While many of the buildings of Fruita are gone, the 200-acre Fruita Rural Historical District is listed on the National Register of Historic Places and the area is being preserved. A few structures remain, including the schoolhouse (restored by the park service in 1966), and the Gifford house and barn.
The Gifford family was one of the last families to depart Fruita. Their homestead includes a farmhouse, garden, barn, smokehouse, pasture and numerous rock walls. The Gifford farmhouse has been restored and refurnished, serving as an interpretive site for the Mormon settlement. The house portrays the typical Spartan nature of rural Utah farm homes in the early 20th century. Polygamist Calvin Pendleton built the house in 1908. He, his wives and children lived in the home for eight years. The original house had two little bedrooms and a front living room that also served as the kitchen. A ladder on the outside of the home accessed two additional bedrooms upstairs. Pendleton built the barn and smokehouse, along with the rock walls near the house.
Jorgen Jorgenson and his family lived in the home from 1916 to 1928, until he sold it to his son-in-law Dewey Gifford in 1928. The Gifford family lived there for 41 years, adding a kitchen in 1946, and a utility room, bathroom and carport in 1954.
Thousands of Trees
The most prevalent reminders of the past are the acres of orchards that were the lifeblood of Fruita. The park service classifies the orchards as “historic landscape” and preserves them via a small crew kept busy year-round pruning, watering and overseeing the health of 3,000 trees. Management of the orchards presents some challenges for the park service. Because the trees were originally planted in small individual family orchards, each orchard typically contains several varieties of fruit. To simplify maintenance and harvest, Fruita’s 22 orchards are gradually being replanted with the objective of having just one variety of fruit harvested from each.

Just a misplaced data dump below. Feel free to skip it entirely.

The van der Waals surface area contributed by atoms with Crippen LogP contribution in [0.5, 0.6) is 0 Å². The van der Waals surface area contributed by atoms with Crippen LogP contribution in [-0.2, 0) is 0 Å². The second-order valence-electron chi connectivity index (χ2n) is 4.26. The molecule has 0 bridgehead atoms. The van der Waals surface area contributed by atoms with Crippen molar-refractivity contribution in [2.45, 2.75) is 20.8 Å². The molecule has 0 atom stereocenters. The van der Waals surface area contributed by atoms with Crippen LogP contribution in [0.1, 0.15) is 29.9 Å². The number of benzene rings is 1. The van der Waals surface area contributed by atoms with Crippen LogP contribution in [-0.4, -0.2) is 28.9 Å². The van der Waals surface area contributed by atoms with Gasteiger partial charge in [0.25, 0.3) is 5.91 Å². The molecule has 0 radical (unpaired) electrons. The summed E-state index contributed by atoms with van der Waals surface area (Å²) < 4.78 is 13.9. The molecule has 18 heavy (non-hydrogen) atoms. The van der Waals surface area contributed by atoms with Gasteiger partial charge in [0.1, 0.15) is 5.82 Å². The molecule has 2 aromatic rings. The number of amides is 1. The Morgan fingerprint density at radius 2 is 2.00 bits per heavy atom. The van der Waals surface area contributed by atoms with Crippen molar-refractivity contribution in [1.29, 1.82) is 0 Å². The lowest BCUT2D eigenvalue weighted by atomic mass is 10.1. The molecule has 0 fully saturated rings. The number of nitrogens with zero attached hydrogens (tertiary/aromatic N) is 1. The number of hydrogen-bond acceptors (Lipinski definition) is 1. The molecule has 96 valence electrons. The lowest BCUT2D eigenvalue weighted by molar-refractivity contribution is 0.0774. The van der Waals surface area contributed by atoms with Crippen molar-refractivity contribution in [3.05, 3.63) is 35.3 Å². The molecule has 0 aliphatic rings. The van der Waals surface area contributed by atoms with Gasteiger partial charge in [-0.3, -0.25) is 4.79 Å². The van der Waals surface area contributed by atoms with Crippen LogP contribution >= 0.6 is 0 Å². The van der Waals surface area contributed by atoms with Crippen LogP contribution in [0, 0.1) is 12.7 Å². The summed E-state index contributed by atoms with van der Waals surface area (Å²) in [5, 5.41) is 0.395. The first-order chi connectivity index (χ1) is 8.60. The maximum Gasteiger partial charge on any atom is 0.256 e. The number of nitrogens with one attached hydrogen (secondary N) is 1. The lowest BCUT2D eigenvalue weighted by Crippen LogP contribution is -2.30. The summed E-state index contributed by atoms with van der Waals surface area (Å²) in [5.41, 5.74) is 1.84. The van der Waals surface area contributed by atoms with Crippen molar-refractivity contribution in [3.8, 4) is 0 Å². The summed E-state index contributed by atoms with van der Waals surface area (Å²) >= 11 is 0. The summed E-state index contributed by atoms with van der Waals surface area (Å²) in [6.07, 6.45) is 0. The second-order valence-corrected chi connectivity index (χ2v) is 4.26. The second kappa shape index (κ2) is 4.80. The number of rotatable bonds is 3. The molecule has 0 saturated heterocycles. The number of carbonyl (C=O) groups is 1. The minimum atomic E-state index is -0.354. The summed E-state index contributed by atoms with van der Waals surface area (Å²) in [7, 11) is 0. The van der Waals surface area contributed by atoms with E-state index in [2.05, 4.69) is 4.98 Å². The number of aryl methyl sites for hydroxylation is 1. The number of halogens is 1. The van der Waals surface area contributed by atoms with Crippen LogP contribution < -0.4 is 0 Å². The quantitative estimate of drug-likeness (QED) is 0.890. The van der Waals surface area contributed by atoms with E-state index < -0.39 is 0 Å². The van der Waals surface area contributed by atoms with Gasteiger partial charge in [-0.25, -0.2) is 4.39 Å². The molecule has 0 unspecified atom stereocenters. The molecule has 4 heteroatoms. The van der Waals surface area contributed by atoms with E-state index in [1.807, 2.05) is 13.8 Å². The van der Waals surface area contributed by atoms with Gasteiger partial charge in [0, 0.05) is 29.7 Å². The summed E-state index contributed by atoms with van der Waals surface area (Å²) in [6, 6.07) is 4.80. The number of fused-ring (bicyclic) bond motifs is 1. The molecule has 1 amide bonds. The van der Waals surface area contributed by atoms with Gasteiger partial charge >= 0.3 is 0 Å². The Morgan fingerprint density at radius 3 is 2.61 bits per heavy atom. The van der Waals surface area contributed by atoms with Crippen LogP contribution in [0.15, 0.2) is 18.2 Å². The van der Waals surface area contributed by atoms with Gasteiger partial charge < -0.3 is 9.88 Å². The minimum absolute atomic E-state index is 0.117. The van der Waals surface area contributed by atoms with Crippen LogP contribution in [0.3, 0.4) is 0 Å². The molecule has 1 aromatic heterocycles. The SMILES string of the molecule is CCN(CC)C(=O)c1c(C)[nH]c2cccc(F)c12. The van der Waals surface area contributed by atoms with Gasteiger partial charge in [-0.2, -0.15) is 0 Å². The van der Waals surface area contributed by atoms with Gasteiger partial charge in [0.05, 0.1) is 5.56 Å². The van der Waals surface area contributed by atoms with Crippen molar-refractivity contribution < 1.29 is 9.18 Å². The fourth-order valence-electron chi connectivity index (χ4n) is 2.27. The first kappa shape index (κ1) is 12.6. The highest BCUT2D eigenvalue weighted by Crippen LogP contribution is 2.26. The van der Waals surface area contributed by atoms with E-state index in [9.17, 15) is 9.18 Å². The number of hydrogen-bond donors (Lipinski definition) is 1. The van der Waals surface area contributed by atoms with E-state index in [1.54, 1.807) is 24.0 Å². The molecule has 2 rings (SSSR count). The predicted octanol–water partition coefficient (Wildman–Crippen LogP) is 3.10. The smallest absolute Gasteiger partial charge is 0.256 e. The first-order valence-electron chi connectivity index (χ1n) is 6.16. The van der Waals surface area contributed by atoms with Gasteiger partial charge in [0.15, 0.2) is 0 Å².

As each crop comes into season, fruit is offered to the public on a pick-it-yourself basis. There is a nominal charge for fruit picked for home consumption. Fruit consumed at the orchards is free.
As you explore the remains of Fruita strolling past the Gifford home and rows of fruit trees, keep an eye out for the still-in-use historic irrigation system as well as one of the first tractors used in Fruita. The tractor was called the Power Horse and it was designed to pull the same farm equipment that horses had been pulling. Like a horse, the tractor was steered with reins. Finally, finish your visit at the Gifford Homestead, where they sell the most delicious scones and pies.
Enjoy your visit to this unique place, where in another hundred years the cornucopia ghost town named Fruita will hopefully continue to be known as the “Eden of Wayne County.”
Dave Helgeson and his wife, Cheri, promote RV and manufactured home shows in Western Washington. They spend their free time traveling and enjoying the adventures of the RV lifestyle. Dave’s weekly blog, “Adventures in RVing,” can be found at rvlife.com.
IF YOU GO:
When to visit: The best time to visit Capitol Reef is the late spring (mid-April through mid-June), and September through October. Summers can be hot. For visitor information, see nps.gov/care.
Camping: The Fruita Campground is in the heart of the Fruita Historic District, next to the orchards and Gifford Homestead. The nightly fee is $10, or $5 for Golden Age/Senior Pass and Golden Access/Access Pass holders. Spaces are first-come, first-served.
Harvesting fruit: U-pick fruit is available in season. Contact the Capitol Reef National Park Hotline at (435) 425-3791 and follow the voice prompts for fruit information.
Nikki is a writer and editor for Do It Yourself RV, RV LIFE, and Camper Report. She is based on the Oregon Coast and has traveled all over the Pacific Northwest.